From Volume 4, Issue Number 46 of EIR Online, Published Nov. 15, 2005

World Economic News

Hedge Funds Are the 'Achilles' Heel' of the International Banking System

So stated Philipp Hildebrand, board member of the Swiss National Bank (SNB), at a conference in Berlin on Nov. 9. In particular, the extreme use of credit leverage by some hedge funds is very worrisome, he said. This leverage, in the form of bank credits to hedge funds, means that the fate of hedge funds and top banks is correlated. It can therefore not be ruled out, Hildebrand said, that a possible crisis emerging within the hedge fund sector could disrupt one, or several, of the large banks. As in the case of LTCM in 1998, he added, hedge funds could thereby become the trigger for a global systemic crisis. He called on financial supervisors not to burden themselves with secondary tasks and, instead, to fully concentrate on "systemic risks."

Avian Flu Pops Up in Two South China Provinces

Despite the strict control measures China has recently put in place to halt the spread of H5N1 avian flu in poultry, the country has not been able to quell the outbreaks. They have culled 6 million birds in the northeastern province of Liaoning, the site of last week's outbreak, but the virus has popped up now in Hunan province in southern China. Three human cases of pneumonia in Hunan are being scrutinized by World Health Organization (WHO) experts, and 192 others are under medical observation.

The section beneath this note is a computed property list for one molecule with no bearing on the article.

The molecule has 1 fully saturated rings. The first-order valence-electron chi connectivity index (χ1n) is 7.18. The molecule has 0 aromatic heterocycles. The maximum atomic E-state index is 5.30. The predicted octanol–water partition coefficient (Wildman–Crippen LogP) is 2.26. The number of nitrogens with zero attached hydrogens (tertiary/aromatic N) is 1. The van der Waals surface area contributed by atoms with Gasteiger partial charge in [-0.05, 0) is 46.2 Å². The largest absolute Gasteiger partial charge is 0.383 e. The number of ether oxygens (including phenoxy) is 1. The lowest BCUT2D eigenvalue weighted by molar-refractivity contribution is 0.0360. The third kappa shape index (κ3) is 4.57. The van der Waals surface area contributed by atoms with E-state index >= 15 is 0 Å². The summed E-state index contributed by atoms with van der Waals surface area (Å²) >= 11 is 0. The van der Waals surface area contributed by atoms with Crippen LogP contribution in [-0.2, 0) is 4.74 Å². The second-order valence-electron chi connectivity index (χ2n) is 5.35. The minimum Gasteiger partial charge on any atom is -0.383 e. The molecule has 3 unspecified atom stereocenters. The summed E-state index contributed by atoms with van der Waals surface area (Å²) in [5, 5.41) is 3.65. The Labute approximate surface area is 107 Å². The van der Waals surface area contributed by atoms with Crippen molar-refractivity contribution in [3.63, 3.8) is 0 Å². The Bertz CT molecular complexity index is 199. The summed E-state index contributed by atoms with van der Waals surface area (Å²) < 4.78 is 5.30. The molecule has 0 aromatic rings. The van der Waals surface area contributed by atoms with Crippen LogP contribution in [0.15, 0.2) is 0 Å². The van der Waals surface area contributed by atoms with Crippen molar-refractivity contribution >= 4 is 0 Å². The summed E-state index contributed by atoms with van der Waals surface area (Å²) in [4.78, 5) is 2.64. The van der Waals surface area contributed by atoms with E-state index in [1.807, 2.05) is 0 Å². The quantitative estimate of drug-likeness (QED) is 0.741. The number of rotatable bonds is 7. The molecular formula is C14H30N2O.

China, which has requested WHO help to stop the spread of the bird flu, has now banned the sale of live poultry in Beijing, and has closed wet markets as well.

Meanwhile, these other developments:

* The WHO announced on Nov. 7 that two new cases of human avian flu were confirmed in Indonesia, including the death of a young woman on Oct. 28. Her eight-year-old brother contracted the disease, but survived.

* Russian agriculture officials have confirmed H5N1 avian flu outbreaks in 12 locations over the course of the year, the most recent in Omsk, Siberia.

* Thailand has announced that it will proceed with manufacturing a generic form of Tamiflu, as Roche, the licensed manufacturer, has no patent in Thailand.

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